Libyan suspect in U.S. envoy attack killed in Cairo

CAIRO Thu Oct 25, 2012 2:36pm BST

The U.S. Consulate in Benghazi is seen in flames during a protest by an armed group said to have been protesting a film being produced in the United States September 11, 2012. REUTERS/Esam Al-Fetori

The U.S. Consulate in Benghazi is seen in flames during a protest by an armed group said to have been protesting a film being produced in the United States September 11, 2012.

Credit: Reuters/Esam Al-Fetori

CAIRO (Reuters) - A Libyan militant suspected by Egypt of involvement in last month's attack on the U.S. consulate in Libya has been killed during a raid by Egyptian security forces in Cairo, a security official said on Thursday.

The Libyan was killed on Wednesday in a raid targeting him and other militants with suspected links to al Qaeda in Cairo's eastern district of Nasr City, the official said. Four Egyptian militants were detained in the operation, he added.

The Libyan, identified as Karim Ahmed Essam el-Azizi, was killed by a bomb he had tried to use against the security forces during the raid, the security official said.

It was not immediately clear what role Azizi had played in the assault on the U.S. consulate in the eastern Libyan city of Benghazi on September 11, in which the ambassador, Chris Stevens, and three other Americans were killed.

The security official, who asked not to be named, said Azizi had been living in a rented apartment in Nasr City for the past three months. He said police had found 15 bombs and various weapons, including assault rifles, in the Libyan's flat.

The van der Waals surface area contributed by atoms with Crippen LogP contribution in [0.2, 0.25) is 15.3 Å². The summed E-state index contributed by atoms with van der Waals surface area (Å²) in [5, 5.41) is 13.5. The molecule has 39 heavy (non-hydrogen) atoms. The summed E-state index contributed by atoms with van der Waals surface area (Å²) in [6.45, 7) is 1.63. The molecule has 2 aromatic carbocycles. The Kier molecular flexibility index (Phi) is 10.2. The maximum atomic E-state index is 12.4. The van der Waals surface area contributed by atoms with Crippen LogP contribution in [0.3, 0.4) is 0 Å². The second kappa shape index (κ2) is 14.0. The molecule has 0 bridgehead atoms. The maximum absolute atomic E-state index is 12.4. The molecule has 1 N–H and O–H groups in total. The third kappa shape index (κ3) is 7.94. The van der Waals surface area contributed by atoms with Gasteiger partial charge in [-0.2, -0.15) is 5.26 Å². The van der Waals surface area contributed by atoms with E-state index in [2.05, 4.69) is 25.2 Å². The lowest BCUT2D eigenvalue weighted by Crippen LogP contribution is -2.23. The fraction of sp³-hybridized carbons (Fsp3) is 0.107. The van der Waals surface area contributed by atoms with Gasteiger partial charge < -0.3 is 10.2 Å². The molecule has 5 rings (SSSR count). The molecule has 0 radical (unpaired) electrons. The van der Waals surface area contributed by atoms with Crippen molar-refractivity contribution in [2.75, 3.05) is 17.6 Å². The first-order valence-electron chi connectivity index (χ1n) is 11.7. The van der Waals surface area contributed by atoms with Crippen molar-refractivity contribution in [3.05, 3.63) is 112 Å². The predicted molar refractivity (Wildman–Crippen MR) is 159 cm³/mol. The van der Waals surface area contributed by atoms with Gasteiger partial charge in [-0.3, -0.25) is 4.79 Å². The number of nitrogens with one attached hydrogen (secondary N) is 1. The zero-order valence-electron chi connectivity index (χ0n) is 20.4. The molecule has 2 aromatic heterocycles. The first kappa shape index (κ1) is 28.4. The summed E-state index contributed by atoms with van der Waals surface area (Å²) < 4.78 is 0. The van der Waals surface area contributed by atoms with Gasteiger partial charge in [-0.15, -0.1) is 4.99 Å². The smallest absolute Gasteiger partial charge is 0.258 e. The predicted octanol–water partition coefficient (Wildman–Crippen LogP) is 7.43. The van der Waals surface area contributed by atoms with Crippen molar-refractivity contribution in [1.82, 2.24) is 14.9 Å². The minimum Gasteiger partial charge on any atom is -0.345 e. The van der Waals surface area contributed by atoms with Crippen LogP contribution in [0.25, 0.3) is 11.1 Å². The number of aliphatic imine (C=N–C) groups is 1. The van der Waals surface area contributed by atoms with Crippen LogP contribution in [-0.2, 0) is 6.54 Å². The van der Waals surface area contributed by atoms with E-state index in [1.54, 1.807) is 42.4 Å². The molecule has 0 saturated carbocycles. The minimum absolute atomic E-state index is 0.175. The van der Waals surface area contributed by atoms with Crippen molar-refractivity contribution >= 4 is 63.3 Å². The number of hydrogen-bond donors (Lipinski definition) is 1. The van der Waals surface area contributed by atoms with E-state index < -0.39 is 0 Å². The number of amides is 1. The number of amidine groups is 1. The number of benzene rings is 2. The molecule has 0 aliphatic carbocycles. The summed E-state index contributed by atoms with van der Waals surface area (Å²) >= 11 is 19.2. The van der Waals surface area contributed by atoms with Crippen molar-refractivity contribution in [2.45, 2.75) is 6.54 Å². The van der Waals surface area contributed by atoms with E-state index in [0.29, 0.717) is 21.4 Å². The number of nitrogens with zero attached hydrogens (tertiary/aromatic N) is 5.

The attack on the Benghazi consulate has become a highly politicised issue in the U.S. presidential election campaign.

It occurred during a wave of Muslim protest over an anti-Islam film produced in California, which also sparked violence against U.S. diplomatic missions in Tunisia and Egypt.

However, official emails obtained by Reuters showed that the White House and State Department were advised two hours after the consulate attack that an Islamist militant group had claimed responsibility.

President Barack Obama and other U.S. officials have acknowledged that the attack was a "terrorist" act by militants with suspected links to al Qaeda affiliates or sympathisers.

(Reporting by Ahmed Tolba and Yasmine Saleh, Writing by Yasmine Saleh; Editing by Alistair Lyon)